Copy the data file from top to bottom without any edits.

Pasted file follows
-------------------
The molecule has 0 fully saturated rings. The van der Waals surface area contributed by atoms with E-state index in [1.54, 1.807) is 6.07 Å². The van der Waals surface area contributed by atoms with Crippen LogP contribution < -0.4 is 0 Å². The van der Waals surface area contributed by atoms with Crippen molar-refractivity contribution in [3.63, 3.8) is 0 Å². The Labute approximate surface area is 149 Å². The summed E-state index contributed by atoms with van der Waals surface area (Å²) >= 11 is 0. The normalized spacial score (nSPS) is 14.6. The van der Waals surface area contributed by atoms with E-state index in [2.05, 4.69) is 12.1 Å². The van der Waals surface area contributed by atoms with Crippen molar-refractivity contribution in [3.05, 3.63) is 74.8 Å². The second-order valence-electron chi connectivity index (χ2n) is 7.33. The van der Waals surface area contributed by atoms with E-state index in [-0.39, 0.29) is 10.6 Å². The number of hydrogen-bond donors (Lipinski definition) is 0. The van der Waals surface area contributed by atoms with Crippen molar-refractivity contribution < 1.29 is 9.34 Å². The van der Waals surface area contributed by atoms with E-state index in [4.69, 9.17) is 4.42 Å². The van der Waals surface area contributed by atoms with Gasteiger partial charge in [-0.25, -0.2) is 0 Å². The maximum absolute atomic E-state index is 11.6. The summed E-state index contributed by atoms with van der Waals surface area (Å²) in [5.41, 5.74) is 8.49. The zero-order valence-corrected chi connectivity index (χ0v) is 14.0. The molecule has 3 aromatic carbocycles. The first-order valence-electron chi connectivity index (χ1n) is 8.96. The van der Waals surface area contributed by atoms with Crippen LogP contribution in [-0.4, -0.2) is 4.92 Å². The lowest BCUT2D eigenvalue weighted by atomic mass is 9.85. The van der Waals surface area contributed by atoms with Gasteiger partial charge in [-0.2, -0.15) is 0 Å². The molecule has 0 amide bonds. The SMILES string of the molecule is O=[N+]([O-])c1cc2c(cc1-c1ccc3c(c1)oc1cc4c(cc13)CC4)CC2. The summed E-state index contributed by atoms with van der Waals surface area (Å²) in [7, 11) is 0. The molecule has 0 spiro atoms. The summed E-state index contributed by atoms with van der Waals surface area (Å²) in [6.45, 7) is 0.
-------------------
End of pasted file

The molecule has 0 fully saturated rings. The van der Waals surface area contributed by atoms with E-state index in [1.54, 1.807) is 6.07 Å². The van der Waals surface area contributed by atoms with Crippen LogP contribution < -0.4 is 0 Å². The van der Waals surface area contributed by atoms with Crippen molar-refractivity contribution in [3.63, 3.8) is 0 Å². The Labute approximate surface area is 149 Å². The summed E-state index contributed by atoms with van der Waals surface area (Å²) >= 11 is 0. The normalized spacial score (nSPS) is 14.6. The van der Waals surface area contributed by atoms with E-state index in [2.05, 4.69) is 12.1 Å². The van der Waals surface area contributed by atoms with Crippen molar-refractivity contribution in [3.05, 3.63) is 74.8 Å². The second-order valence-electron chi connectivity index (χ2n) is 7.33. The van der Waals surface area contributed by atoms with E-state index in [-0.39, 0.29) is 10.6 Å². The number of hydrogen-bond donors (Lipinski definition) is 0. The van der Waals surface area contributed by atoms with Crippen molar-refractivity contribution < 1.29 is 9.34 Å². The van der Waals surface area contributed by atoms with E-state index in [4.69, 9.17) is 4.42 Å². The van der Waals surface area contributed by atoms with Gasteiger partial charge in [-0.25, -0.2) is 0 Å². The maximum absolute atomic E-state index is 11.6. The summed E-state index contributed by atoms with van der Waals surface area (Å²) in [5.41, 5.74) is 8.49. The zero-order valence-corrected chi connectivity index (χ0v) is 14.0. The molecule has 3 aromatic carbocycles. The first-order valence-electron chi connectivity index (χ1n) is 8.96. The van der Waals surface area contributed by atoms with Crippen LogP contribution in [-0.4, -0.2) is 4.92 Å². The lowest BCUT2D eigenvalue weighted by atomic mass is 9.85. The van der Waals surface area contributed by atoms with Gasteiger partial charge in [-0.2, -0.15) is 0 Å². The molecule has 0 amide bonds. The SMILES string of the molecule is O=[N+]([O-])c1cc2c(cc1-c1ccc3c(c1)oc1cc4c(cc13)CC4)CC2. The summed E-state index contributed by atoms with van der Waals surface area (Å²) in [7, 11) is 0. The molecule has 0 spiro atoms. The summed E-state index contributed by atoms with van der Waals surface area (Å²) in [6.45, 7) is 0.